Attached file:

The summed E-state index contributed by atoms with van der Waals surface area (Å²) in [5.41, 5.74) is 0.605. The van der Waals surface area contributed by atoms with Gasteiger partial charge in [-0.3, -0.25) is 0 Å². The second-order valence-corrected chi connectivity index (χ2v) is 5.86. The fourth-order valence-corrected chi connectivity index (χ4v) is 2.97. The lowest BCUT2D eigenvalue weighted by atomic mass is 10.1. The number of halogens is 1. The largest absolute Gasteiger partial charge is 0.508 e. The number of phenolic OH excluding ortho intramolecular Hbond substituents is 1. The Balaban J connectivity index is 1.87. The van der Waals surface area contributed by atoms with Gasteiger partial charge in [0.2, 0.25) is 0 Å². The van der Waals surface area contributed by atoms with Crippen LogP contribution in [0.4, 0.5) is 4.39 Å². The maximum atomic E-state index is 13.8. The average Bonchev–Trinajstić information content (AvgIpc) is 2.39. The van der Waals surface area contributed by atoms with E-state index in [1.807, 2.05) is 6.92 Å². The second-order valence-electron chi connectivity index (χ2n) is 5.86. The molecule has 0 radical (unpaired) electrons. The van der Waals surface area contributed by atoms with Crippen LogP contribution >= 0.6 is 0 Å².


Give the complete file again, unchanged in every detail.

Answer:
The summed E-state index contributed by atoms with van der Waals surface area (Å²) in [5.41, 5.74) is 0.605. The van der Waals surface area contributed by atoms with Gasteiger partial charge in [-0.3, -0.25) is 0 Å². The second-order valence-corrected chi connectivity index (χ2v) is 5.86. The fourth-order valence-corrected chi connectivity index (χ4v) is 2.97. The lowest BCUT2D eigenvalue weighted by atomic mass is 10.1. The number of halogens is 1. The largest absolute Gasteiger partial charge is 0.508 e. The number of phenolic OH excluding ortho intramolecular Hbond substituents is 1. The Balaban J connectivity index is 1.87. The van der Waals surface area contributed by atoms with Gasteiger partial charge in [0.2, 0.25) is 0 Å². The van der Waals surface area contributed by atoms with Crippen LogP contribution in [0.4, 0.5) is 4.39 Å². The maximum atomic E-state index is 13.8. The average Bonchev–Trinajstić information content (AvgIpc) is 2.39. The van der Waals surface area contributed by atoms with E-state index in [1.807, 2.05) is 6.92 Å². The second-order valence-electron chi connectivity index (χ2n) is 5.86. The molecule has 0 radical (unpaired) electrons. The van der Waals surface area contributed by atoms with Crippen LogP contribution >= 0.6 is 0 Å².